One of sailing’s rare qualities is that (partly because it’s a game played on a uniquely large “field” that’s difficult for officials to cover adequately) it’s self-policing. The assumption is that she’ll be protested for a rule breach by a competitor, and if she is found at a hearing to have broken a rule, she’ll be penalized by the PC, unless she’s already taken the voluntary penalty. During the race, though, she may read the rule differently or disagree about the facts, so she may not agree that she owes a penalty. Therefore, that penalty is still voluntary, hence she “may” take it, not “shall”.

If you want an interesting history of the rules, this is pretty good:
https://www.rushallsailing.com/wp-content/uploads/2016/12/The_Racing_Rules_of_Sailing.pdf
Created: 19-Aug-13 10:57
Philip Hubbell
Nationality: United States of America
Certifications:
  • Club Race Officer
  • Judge In Training
0
John, you have eloquently stated the current status.
Still, that does not answer my question:
Why does no rule anywhere state that "the penalty for violation of the rules is disqualification, unless another rule provides an alternative penalty."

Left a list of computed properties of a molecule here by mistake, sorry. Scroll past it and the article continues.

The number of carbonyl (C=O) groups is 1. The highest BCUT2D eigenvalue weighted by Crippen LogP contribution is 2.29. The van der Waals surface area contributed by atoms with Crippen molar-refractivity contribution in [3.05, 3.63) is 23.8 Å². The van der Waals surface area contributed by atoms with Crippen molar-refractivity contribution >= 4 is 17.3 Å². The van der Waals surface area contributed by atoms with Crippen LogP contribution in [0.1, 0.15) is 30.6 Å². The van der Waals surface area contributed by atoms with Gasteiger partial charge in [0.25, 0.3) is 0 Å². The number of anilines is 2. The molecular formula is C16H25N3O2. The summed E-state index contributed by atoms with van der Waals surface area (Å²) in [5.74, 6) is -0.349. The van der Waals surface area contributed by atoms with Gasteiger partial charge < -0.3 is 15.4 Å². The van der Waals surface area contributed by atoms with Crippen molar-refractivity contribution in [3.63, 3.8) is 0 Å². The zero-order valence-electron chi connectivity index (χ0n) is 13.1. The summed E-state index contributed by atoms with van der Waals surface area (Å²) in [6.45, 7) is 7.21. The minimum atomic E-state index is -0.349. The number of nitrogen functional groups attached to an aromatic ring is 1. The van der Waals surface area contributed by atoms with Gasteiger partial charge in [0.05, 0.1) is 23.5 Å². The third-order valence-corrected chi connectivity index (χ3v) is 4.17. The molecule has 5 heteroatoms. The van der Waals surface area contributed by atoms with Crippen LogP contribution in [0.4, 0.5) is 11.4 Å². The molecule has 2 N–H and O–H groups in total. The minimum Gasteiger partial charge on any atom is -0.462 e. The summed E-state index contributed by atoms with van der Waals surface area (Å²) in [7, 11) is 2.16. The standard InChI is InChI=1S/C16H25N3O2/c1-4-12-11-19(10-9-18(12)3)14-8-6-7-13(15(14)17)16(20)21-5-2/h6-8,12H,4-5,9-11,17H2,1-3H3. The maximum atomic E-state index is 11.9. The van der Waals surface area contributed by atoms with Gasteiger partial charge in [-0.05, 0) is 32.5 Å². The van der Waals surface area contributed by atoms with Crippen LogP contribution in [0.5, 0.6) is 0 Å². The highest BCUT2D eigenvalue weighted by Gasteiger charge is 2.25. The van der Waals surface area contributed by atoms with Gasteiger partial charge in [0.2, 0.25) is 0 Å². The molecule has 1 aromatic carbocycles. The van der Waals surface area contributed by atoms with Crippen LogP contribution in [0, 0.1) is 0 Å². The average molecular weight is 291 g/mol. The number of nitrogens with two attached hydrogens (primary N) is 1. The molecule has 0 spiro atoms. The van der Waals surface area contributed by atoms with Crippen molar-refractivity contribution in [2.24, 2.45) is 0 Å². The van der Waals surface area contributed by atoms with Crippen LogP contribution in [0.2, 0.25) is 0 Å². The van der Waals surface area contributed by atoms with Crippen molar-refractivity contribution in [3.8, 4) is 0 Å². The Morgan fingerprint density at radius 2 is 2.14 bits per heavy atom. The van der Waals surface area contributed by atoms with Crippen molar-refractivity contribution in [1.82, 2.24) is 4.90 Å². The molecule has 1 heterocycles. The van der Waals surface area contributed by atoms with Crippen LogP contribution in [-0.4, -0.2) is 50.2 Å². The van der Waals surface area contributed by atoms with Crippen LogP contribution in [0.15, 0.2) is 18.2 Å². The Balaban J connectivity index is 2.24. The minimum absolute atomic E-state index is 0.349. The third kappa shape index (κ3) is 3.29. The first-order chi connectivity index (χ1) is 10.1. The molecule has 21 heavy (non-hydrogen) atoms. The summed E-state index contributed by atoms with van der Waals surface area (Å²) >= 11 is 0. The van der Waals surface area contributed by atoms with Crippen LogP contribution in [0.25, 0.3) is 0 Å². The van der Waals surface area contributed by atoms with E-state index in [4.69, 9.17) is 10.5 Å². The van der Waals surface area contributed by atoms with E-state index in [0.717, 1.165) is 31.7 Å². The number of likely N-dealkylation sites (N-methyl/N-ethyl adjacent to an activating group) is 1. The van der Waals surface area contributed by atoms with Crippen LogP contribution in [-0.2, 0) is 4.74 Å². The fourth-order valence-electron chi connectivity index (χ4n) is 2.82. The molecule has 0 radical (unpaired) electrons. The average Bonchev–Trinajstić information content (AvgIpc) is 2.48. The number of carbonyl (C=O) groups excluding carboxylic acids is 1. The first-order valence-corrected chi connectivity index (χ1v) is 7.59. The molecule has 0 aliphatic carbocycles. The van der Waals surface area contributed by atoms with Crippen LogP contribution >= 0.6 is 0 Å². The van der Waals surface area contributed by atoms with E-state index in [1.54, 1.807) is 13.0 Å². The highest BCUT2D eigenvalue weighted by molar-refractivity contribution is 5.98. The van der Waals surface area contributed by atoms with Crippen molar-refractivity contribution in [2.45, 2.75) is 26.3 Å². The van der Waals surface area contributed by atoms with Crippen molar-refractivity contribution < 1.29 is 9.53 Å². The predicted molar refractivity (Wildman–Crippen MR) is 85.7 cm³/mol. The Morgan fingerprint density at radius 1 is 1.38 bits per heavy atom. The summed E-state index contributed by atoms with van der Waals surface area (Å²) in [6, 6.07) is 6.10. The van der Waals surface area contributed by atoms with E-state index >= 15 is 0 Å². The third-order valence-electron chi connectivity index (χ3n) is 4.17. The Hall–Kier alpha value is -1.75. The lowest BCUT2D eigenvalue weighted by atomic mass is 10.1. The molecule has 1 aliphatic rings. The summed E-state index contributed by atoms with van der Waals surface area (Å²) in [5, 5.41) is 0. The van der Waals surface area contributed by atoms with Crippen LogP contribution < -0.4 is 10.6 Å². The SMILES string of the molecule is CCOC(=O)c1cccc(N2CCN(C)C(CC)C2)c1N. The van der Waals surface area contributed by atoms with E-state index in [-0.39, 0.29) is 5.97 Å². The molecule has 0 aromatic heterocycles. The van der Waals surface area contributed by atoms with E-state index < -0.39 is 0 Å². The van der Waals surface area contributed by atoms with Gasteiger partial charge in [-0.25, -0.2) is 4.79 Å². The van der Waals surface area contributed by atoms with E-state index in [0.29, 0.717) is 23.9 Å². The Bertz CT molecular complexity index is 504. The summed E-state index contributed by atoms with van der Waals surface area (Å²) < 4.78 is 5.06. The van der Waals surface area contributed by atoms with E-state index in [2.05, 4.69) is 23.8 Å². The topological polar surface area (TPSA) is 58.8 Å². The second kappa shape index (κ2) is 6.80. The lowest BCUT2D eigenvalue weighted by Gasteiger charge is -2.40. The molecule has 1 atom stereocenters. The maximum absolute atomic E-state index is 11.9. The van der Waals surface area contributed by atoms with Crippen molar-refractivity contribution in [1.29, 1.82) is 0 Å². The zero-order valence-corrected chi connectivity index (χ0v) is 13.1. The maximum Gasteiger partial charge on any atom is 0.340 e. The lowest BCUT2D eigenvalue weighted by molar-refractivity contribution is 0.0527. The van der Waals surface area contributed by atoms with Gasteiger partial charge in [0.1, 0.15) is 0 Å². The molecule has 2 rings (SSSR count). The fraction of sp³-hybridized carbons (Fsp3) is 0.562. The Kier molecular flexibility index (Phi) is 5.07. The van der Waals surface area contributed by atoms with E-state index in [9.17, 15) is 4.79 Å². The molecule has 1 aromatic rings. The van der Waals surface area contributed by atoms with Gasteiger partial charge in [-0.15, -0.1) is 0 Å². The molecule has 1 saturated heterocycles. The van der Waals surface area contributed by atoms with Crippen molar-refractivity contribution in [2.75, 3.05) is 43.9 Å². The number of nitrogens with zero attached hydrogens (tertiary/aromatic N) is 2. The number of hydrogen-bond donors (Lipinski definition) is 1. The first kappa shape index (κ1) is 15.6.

Created: 19-Aug-13 16:06
Tim Hohmann
Nationality: United States of America
Certifications:
  • Judge In Training
0
64.1 Penalties and Exoneration does define the default penalty imposed by a PC as disqualification.

I think sailboat racing tradition has been that competitors accused of breaking a rule are entitled to due process - a hearing (essentially a trial) after the fact with a decision rendered by a jury. Voluntary penalties and on-the-water judging/umpiring are modern attempts to address the shortcomings of this system. 

Umpiring is great for immediate penalties on the water, but can you imagine trying to round up umpires for every beer can race? Although maybe where we're going is drone umpiring - that would be cool. 
Created: 19-Aug-13 17:19